Swamp Stomp structure to be reconsidered next year

Nicholls State University is reconsidering the structure of the Louisiana Swamp Stomp Festival to fit within the University mission while continuing to meet the educational needs of the area.

A committee of different people and organizations on campus with an interest in preserving the culture of South Louisiana has been putting on the event for the past six years. The committee will work on getting the college of education to sponsor the children’s program. The committee will also find out if the Bayou Studies Center can take on the program itself.

“We have new administration, but I think that Swamp Stomp is something very important. If we don’t have that anymore, Nicholls would lose something special because we are supporting a certain group of people,” Anke Tonn, co-chair of the festival and library co-director, said. “It’s all connected.”

Brenda Haskins, co-chair of the festival and director of auxiliary services, said that she hopes local people will leave the festival feeling proud to be from Louisiana.

“I hope they will be proud of this festival, and that they want to support our university and all the cultural events that we put on each year,” Haskins said.

Tonn said the music and uniqueness of South Louisiana inspired her to develop the festival.

“The older generations of this area kept traditions going, which is wonderful because everyone is included and embraced,” Tonn said. “They dance together, sing together, eat together and their friendships are so wonderful. We have to keep the culture alive because a culture like that should not disappear.”

Haskins said the committee hopes to pass the culture on to younger generations so they can keep it alive.

“We all love different aspects of the festival and of our culture,” Haskins said. “We all have things that we want people, especially our students, to take interest in.”

The festival will feature 14 bands, free dance lessons, concessions, crafts and different speakers from Friday to Sunday. Tresors du Bayou will be offered on Friday to educate the public about life on Bayou Lafourche throughout history. The 5K Can-Can, One Mile White Boot Waddle and gumbo cook-off will be featured on Saturday.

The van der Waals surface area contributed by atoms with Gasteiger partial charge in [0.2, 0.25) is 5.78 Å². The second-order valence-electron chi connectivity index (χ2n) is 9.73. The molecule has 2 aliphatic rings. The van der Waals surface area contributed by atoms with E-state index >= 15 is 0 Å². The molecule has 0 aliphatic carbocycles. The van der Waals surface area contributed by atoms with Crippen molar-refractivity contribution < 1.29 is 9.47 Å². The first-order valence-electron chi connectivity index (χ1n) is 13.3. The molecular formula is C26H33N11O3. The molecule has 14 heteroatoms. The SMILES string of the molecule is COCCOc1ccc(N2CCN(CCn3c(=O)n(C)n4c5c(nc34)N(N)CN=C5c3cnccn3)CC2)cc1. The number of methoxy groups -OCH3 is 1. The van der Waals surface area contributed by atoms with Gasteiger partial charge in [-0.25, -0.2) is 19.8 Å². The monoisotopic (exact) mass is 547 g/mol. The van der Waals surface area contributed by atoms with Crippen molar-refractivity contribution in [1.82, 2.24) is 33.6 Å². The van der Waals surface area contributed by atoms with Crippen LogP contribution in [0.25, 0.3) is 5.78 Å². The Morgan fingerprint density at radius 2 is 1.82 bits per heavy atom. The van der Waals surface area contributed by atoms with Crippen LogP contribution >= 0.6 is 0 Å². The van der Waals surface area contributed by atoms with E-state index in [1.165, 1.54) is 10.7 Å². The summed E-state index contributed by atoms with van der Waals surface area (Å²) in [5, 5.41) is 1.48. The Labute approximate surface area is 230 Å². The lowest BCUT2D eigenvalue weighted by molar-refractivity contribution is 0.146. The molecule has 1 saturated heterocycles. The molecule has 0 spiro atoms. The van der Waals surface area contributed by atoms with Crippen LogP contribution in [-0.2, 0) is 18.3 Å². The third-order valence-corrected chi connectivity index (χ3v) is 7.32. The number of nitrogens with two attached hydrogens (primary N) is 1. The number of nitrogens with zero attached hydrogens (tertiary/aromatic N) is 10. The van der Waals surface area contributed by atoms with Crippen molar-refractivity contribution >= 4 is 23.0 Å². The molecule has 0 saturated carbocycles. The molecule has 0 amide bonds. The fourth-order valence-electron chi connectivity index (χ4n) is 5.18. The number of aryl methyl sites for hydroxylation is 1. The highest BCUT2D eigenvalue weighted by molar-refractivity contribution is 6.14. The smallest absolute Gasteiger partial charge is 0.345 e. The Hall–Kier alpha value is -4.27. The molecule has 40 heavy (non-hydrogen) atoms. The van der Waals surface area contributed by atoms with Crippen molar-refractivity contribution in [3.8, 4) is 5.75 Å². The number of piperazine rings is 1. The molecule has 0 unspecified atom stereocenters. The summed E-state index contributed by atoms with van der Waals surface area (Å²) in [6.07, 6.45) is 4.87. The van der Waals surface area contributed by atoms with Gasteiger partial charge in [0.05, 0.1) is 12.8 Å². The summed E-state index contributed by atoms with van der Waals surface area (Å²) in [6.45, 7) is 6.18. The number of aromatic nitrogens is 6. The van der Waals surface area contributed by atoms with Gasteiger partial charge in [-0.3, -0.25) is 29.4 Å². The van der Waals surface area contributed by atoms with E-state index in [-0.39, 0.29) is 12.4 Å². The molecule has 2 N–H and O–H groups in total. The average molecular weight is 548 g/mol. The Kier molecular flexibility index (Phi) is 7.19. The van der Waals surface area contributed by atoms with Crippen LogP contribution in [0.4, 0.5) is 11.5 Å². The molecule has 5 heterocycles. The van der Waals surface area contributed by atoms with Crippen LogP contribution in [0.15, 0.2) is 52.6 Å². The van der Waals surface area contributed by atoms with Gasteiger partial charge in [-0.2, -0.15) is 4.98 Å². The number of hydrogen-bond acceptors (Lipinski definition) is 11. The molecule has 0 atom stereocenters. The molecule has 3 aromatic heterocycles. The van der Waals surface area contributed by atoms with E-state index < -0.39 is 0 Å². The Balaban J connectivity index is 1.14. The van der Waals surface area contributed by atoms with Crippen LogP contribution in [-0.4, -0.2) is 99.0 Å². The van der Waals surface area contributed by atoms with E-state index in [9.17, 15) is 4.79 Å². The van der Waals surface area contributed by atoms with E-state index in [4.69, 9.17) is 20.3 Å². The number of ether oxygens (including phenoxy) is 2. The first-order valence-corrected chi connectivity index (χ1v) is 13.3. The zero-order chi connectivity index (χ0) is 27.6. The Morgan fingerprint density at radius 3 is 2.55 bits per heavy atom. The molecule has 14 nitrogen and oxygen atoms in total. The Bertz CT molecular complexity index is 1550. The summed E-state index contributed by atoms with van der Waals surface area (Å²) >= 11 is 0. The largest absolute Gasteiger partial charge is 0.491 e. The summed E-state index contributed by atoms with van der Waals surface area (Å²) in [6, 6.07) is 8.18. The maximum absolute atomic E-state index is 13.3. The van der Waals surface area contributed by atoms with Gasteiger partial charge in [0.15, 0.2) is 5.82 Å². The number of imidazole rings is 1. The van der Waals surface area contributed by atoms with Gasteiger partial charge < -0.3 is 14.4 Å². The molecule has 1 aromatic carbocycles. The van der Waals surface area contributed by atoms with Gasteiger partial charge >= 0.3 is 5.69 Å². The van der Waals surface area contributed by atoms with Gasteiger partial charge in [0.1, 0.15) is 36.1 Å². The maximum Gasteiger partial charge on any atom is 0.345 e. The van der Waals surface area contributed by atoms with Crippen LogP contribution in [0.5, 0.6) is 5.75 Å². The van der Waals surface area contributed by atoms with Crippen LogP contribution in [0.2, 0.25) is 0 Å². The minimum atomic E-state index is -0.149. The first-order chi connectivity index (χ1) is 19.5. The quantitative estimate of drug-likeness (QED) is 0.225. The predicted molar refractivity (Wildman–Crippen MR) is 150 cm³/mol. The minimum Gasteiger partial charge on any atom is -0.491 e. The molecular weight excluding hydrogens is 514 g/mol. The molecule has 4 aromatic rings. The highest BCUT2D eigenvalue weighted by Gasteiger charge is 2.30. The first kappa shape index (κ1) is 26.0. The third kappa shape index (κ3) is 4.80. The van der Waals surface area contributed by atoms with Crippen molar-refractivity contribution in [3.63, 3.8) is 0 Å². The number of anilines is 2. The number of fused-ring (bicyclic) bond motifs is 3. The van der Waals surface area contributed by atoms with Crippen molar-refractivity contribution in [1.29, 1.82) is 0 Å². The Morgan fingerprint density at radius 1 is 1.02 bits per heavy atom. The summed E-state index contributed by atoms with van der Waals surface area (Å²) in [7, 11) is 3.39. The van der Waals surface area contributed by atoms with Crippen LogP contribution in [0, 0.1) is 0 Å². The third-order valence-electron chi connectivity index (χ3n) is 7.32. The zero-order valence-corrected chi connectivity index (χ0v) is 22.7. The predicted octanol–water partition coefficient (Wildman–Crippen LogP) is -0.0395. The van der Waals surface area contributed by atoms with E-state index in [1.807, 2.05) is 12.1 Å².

“There will be a variety of education there, which is very important,” Tonn said.

The festival will be open to the public and costs $10 a day or $25 for a weekend pass. Student Programming Association and Student Government Association are sponsors of the event, and allow Nicholls students to get in free with their colonel cards.

“It’s like a family day,” Brent Parks, business administration junior from Houma, said. “It’s a great place to bring your Cajun grandparents.”

Haskins said that about 600 people came to the festival during the first year. The event has grown over the past six years and Haskins hopes that attendance will reach 4000 people this year. Haskins said that about 60 percent of people who attend come from 40 miles away or further.

“I like how many people come to Swamp Stomp, especially how many people came from a couple hours away,” Jacob Prestenbach, accounting junior from Houma, said. “The event is just all around really organized and it made a really good name for itself.”

Haskins said that receiving feedback is an important part of the festival.

“We did a lot of surveying and found that about 97 percent of people said they would rate the festival as good or excellent, and they would recommend it to someone else.”

Haskins said there have been many memorable occasions that took place at the event.

“I remember this one time when an older man started crying and told me ‘Thank you for saving our music,’” Haskins said. “He just wanted to thank somebody for having this festival and preserving the music. It was really touching and I’ll never forget that.”

The festival will be held on March 20-22.